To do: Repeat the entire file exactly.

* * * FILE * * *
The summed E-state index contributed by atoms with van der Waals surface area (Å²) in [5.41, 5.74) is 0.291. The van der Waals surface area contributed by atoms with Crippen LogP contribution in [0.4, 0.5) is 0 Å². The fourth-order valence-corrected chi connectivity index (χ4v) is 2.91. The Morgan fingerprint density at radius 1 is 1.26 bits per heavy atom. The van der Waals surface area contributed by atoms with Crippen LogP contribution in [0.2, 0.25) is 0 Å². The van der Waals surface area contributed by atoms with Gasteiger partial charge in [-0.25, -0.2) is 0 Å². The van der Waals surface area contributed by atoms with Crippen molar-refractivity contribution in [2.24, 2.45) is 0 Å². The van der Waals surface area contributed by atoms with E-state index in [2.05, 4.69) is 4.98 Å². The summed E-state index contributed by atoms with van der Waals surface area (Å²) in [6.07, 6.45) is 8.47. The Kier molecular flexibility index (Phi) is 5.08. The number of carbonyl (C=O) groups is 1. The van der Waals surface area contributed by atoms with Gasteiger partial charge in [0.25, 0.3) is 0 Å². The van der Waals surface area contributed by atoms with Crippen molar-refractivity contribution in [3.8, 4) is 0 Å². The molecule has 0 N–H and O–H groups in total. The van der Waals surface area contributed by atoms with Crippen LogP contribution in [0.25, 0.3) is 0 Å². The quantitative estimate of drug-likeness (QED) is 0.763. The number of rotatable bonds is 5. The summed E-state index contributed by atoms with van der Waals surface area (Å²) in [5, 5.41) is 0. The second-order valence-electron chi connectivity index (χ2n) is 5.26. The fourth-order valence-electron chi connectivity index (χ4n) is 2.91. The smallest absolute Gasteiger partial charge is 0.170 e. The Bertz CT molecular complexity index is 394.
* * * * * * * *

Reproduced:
The summed E-state index contributed by atoms with van der Waals surface area (Å²) in [5.41, 5.74) is 0.291. The van der Waals surface area contributed by atoms with Crippen LogP contribution in [0.4, 0.5) is 0 Å². The fourth-order valence-corrected chi connectivity index (χ4v) is 2.91. The Morgan fingerprint density at radius 1 is 1.26 bits per heavy atom. The van der Waals surface area contributed by atoms with Crippen LogP contribution in [0.2, 0.25) is 0 Å². The van der Waals surface area contributed by atoms with Gasteiger partial charge in [-0.25, -0.2) is 0 Å². The van der Waals surface area contributed by atoms with Crippen molar-refractivity contribution in [2.24, 2.45) is 0 Å². The van der Waals surface area contributed by atoms with E-state index in [2.05, 4.69) is 4.98 Å². The summed E-state index contributed by atoms with van der Waals surface area (Å²) in [6.07, 6.45) is 8.47. The Kier molecular flexibility index (Phi) is 5.08. The number of carbonyl (C=O) groups is 1. The van der Waals surface area contributed by atoms with Gasteiger partial charge in [0.25, 0.3) is 0 Å². The van der Waals surface area contributed by atoms with Crippen molar-refractivity contribution in [3.8, 4) is 0 Å². The molecule has 0 N–H and O–H groups in total. The van der Waals surface area contributed by atoms with Crippen LogP contribution in [0.25, 0.3) is 0 Å². The quantitative estimate of drug-likeness (QED) is 0.763. The number of rotatable bonds is 5. The summed E-state index contributed by atoms with van der Waals surface area (Å²) in [5, 5.41) is 0. The second-order valence-electron chi connectivity index (χ2n) is 5.26. The fourth-order valence-electron chi connectivity index (χ4n) is 2.91. The smallest absolute Gasteiger partial charge is 0.170 e. The Bertz CT molecular complexity index is 394.